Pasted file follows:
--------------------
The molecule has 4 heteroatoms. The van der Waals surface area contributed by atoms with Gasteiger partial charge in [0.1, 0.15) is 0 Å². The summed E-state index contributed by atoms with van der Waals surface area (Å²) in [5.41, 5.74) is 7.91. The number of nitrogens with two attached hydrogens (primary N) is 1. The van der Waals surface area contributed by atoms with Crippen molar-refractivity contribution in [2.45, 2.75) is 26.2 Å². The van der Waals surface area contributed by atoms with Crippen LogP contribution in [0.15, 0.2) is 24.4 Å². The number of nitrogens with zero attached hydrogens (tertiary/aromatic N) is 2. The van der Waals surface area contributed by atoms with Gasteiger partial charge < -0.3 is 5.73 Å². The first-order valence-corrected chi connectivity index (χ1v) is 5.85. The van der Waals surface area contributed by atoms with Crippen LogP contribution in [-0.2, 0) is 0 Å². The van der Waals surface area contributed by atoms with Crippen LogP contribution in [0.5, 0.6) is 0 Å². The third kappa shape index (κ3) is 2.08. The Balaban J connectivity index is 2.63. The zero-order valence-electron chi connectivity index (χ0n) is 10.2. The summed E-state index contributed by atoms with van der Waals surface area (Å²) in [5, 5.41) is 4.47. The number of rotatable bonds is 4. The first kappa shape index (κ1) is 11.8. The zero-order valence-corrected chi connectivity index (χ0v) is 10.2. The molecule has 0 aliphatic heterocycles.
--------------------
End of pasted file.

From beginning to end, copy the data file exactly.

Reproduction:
The molecule has 4 heteroatoms. The van der Waals surface area contributed by atoms with Gasteiger partial charge in [0.1, 0.15) is 0 Å². The summed E-state index contributed by atoms with van der Waals surface area (Å²) in [5.41, 5.74) is 7.91. The number of nitrogens with two attached hydrogens (primary N) is 1. The van der Waals surface area contributed by atoms with Crippen molar-refractivity contribution in [2.45, 2.75) is 26.2 Å². The van der Waals surface area contributed by atoms with Crippen LogP contribution in [0.15, 0.2) is 24.4 Å². The number of nitrogens with zero attached hydrogens (tertiary/aromatic N) is 2. The van der Waals surface area contributed by atoms with Gasteiger partial charge < -0.3 is 5.73 Å². The first-order valence-corrected chi connectivity index (χ1v) is 5.85. The van der Waals surface area contributed by atoms with Crippen LogP contribution in [-0.2, 0) is 0 Å². The van der Waals surface area contributed by atoms with Crippen LogP contribution in [0.5, 0.6) is 0 Å². The third kappa shape index (κ3) is 2.08. The Balaban J connectivity index is 2.63. The zero-order valence-electron chi connectivity index (χ0n) is 10.2. The summed E-state index contributed by atoms with van der Waals surface area (Å²) in [5, 5.41) is 4.47. The number of rotatable bonds is 4. The first kappa shape index (κ1) is 11.8. The zero-order valence-corrected chi connectivity index (χ0v) is 10.2. The molecule has 0 aliphatic heterocycles.